A notable decision has been rendered by the Second Department, dismissing a trust rescission action as a result of Plaintiff’s failure to join certain remainderpersons and charitable beneficiaries as parties.
In Estate of Nowitz v. Nowtiz, 2009 NY Slip Op 06660 (2d Dept 2009), the Decedent had commenced an action during his lifetime to rescind an irrevocable trust agreement without the consent of the trustee. After a jury trial entering a judgment in favor of the Plaintiff’s Decedent, the Defendant appealed seeking a dismissal for failure to join necessary parties and the expiration of the statute of limitations. The Second Department remitted the case to the Supreme Court for a determination (see Estate of Nowitz v. Nowtiz, 37 AD3d 788 [2d Dept 2007]).
According to the lower court, one of the remainderpersons and two of the charitable beneficiaries had waived any appearance on the matter. It further opined that plaintiff’s failure to join the remaining four beneficiaries was excusable due to their notice of the action before it proceeded to trial, and failure to intervene (Estate of Nowitz v. Nowtiz, 2009 NY Slip Op 066600 [2d Dept 2009]).
Relying on CPLR 1001(b), the Appellate Division reversed. It explained that according to statute, courts may excuse failure to join a necessary party upon consideration of five factors:
· Whether there exists another remedy for the petitioner if the action is dismissed due to nonjoinder;
· The prejudice to the party who has not been joined;
· Whether and by whom prejudice may have been, or may in the future be, avoided;
· Whether a protective provision in the judgment is feasible; and
· Whether an effective judgment may be rendered in the absence of the party that was not joined (see CPLR 1001[b]).
Although the Court recognized that the first factor was in favor of excusing the nonjoinder because the plaintiff had no other effective remedy, it determined that a consideration of the remaining factors weighed against proceeding in the absence of the beneficiaries that had not been joined (Estate of Nowitz v. Nowtiz, 2009 NY Slip Op 066600).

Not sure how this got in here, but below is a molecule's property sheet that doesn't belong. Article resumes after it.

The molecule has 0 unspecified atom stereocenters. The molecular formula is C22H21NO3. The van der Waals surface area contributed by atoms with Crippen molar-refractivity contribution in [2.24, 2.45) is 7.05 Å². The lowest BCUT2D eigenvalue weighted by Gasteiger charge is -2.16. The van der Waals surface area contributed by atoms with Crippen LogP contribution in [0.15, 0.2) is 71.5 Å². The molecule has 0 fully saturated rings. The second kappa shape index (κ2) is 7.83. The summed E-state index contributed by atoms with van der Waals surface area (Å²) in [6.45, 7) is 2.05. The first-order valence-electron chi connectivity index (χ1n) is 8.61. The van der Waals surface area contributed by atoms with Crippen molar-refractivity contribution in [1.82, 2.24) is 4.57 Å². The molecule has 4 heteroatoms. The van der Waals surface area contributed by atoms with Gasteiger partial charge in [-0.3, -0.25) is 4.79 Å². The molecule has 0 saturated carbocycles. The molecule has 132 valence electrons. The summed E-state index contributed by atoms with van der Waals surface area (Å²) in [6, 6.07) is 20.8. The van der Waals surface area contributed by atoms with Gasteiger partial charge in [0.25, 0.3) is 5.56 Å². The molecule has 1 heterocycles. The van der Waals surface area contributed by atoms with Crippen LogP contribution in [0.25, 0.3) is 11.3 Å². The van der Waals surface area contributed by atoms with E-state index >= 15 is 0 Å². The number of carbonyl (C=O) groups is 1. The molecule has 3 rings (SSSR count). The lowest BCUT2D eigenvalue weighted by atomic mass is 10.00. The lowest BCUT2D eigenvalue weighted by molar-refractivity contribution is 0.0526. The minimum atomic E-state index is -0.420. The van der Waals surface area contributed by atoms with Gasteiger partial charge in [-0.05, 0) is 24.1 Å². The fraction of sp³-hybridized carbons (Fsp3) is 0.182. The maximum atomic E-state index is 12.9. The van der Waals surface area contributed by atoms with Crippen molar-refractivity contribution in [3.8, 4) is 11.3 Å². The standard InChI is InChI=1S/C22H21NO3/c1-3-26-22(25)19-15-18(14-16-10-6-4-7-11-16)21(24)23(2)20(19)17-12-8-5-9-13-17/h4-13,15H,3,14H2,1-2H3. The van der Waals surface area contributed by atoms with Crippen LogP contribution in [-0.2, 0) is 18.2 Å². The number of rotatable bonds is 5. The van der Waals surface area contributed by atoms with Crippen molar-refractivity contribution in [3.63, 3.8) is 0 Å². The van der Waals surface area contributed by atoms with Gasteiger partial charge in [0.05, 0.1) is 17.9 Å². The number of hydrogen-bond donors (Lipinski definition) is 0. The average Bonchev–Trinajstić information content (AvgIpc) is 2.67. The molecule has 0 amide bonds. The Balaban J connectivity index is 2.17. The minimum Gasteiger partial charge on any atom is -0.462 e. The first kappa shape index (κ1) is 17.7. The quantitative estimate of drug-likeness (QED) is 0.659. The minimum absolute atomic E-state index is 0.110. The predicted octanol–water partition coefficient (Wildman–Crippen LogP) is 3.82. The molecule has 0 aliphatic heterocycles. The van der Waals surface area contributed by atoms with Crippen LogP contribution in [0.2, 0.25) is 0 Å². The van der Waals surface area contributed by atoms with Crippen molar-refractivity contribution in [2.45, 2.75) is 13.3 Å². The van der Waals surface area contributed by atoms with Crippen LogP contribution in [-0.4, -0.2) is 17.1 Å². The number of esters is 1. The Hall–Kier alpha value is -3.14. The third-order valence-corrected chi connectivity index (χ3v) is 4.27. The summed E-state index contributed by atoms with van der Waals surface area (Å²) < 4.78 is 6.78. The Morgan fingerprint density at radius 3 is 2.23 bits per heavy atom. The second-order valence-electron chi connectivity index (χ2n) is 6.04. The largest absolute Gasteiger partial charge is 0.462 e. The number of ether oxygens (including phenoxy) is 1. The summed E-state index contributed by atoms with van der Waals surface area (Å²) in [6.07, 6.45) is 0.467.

Specifically, in light of the second and third factors, the Court held that the beneficiaries would be greatly prejudiced if the trust were rescinded without their participation in the action, and that the plaintiff could have avoided prejudice to the beneficiaries by timely joining them as defendants. The Appellate Division rejected the Supreme Court’s conclusion that the nonjoinder was excusable because the beneficiaries could have avoided any prejudice by seeking to interve; instead holding that this fact was outweighed by the absence of a reasonable excuse for failure to join (id.).
In contemplating the forth CPLR 1001(b) factor, the Court opined that the facts were not in favor of proceeding in the absence of beneficiaries; a protective provision in an ultimate judgment was not feasible because rescission of the trust would directly affect their economic interests. Finally, the Court held that the efficacy of a judgment would be questionable without the participation of the beneficiaries who had not been joined, thus rendering the fifth factor against nonjoinder as well (id.).
Because four of the five CPLR 1001(b) factors weighed against proceeding without those who had not been joined in the action, the Appellate Division held that these beneficiaries were indispensible parties. Coupling this with the fact that the applicable statute of limitations had expired, the Court dismissed the action (id.).
The foregoing serves as a caveat to trust and estate litigators, emphasizing the importance of joining all beneficiaries in a proceeding. Although dismissal is never desirable for the petitioner or plaintiff, a dismissal predicated on failure to join an indispensible party is especially unpleasant considering the ease of avoiding such a result. Indeed, where the CPLR 1001(b) factors render a party to be necessary, a beneficiary’s failure to intervene upon notice of the proceeding is no excuse. Inclusion of all indispensable parties is the responsibility of the party commencing the action.